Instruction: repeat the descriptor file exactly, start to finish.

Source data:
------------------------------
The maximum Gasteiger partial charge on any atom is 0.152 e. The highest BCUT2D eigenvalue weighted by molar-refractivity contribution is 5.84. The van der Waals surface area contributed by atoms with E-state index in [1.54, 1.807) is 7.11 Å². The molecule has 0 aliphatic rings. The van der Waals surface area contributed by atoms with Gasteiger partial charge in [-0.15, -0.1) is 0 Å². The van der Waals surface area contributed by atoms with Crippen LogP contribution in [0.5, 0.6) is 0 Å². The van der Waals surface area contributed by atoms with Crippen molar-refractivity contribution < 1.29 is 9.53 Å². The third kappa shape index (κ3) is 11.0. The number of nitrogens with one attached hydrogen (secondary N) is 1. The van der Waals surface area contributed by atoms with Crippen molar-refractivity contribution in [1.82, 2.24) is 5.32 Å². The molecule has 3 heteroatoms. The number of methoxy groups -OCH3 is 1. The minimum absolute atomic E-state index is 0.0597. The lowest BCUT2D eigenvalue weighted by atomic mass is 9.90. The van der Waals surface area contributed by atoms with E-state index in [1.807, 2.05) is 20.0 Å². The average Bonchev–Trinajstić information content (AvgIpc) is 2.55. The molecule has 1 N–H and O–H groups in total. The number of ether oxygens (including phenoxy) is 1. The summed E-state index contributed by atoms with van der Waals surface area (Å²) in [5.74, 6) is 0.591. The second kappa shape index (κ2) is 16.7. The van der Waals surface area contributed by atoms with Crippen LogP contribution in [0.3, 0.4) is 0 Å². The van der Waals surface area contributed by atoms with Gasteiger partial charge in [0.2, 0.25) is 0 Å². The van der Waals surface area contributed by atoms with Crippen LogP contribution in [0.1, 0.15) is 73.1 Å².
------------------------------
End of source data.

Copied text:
The maximum Gasteiger partial charge on any atom is 0.152 e. The highest BCUT2D eigenvalue weighted by molar-refractivity contribution is 5.84. The van der Waals surface area contributed by atoms with E-state index in [1.54, 1.807) is 7.11 Å². The molecule has 0 aliphatic rings. The van der Waals surface area contributed by atoms with Gasteiger partial charge in [-0.15, -0.1) is 0 Å². The van der Waals surface area contributed by atoms with Crippen LogP contribution in [0.5, 0.6) is 0 Å². The van der Waals surface area contributed by atoms with Crippen molar-refractivity contribution < 1.29 is 9.53 Å². The third kappa shape index (κ3) is 11.0. The number of nitrogens with one attached hydrogen (secondary N) is 1. The van der Waals surface area contributed by atoms with Crippen molar-refractivity contribution in [1.82, 2.24) is 5.32 Å². The molecule has 3 heteroatoms. The number of methoxy groups -OCH3 is 1. The minimum absolute atomic E-state index is 0.0597. The lowest BCUT2D eigenvalue weighted by atomic mass is 9.90. The van der Waals surface area contributed by atoms with E-state index in [1.807, 2.05) is 20.0 Å². The average Bonchev–Trinajstić information content (AvgIpc) is 2.55. The molecule has 1 N–H and O–H groups in total. The number of ether oxygens (including phenoxy) is 1. The summed E-state index contributed by atoms with van der Waals surface area (Å²) in [5.74, 6) is 0.591. The second kappa shape index (κ2) is 16.7. The van der Waals surface area contributed by atoms with Crippen LogP contribution in [0.3, 0.4) is 0 Å². The van der Waals surface area contributed by atoms with Gasteiger partial charge in [0.2, 0.25) is 0 Å². The van der Waals surface area contributed by atoms with Crippen LogP contribution in [0.1, 0.15) is 73.1 Å².